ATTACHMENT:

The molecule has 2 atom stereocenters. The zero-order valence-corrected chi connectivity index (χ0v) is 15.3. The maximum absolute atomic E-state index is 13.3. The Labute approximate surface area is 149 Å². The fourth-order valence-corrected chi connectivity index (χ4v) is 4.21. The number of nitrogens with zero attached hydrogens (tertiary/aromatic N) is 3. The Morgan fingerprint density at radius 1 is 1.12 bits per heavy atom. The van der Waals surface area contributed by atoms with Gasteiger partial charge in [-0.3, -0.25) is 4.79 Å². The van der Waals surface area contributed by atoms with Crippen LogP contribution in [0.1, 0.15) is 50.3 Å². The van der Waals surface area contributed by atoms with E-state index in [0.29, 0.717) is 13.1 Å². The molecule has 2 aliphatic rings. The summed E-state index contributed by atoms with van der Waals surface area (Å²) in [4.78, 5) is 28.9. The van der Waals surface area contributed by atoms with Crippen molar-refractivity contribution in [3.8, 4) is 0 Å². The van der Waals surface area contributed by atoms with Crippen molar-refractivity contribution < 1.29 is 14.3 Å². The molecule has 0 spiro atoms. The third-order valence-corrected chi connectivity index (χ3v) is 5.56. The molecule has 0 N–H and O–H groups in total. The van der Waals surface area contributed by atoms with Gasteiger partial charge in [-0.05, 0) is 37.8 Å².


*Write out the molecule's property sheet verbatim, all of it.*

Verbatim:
The molecule has 2 atom stereocenters. The zero-order valence-corrected chi connectivity index (χ0v) is 15.3. The maximum absolute atomic E-state index is 13.3. The Labute approximate surface area is 149 Å². The fourth-order valence-corrected chi connectivity index (χ4v) is 4.21. The number of nitrogens with zero attached hydrogens (tertiary/aromatic N) is 3. The Morgan fingerprint density at radius 1 is 1.12 bits per heavy atom. The van der Waals surface area contributed by atoms with Gasteiger partial charge in [-0.3, -0.25) is 4.79 Å². The van der Waals surface area contributed by atoms with Crippen LogP contribution in [0.1, 0.15) is 50.3 Å². The van der Waals surface area contributed by atoms with E-state index in [0.29, 0.717) is 13.1 Å². The molecule has 2 aliphatic rings. The summed E-state index contributed by atoms with van der Waals surface area (Å²) in [4.78, 5) is 28.9. The van der Waals surface area contributed by atoms with Crippen molar-refractivity contribution in [3.8, 4) is 0 Å². The van der Waals surface area contributed by atoms with Crippen molar-refractivity contribution < 1.29 is 14.3 Å². The molecule has 0 spiro atoms. The third-order valence-corrected chi connectivity index (χ3v) is 5.56. The molecule has 0 N–H and O–H groups in total. The van der Waals surface area contributed by atoms with Gasteiger partial charge in [-0.05, 0) is 37.8 Å².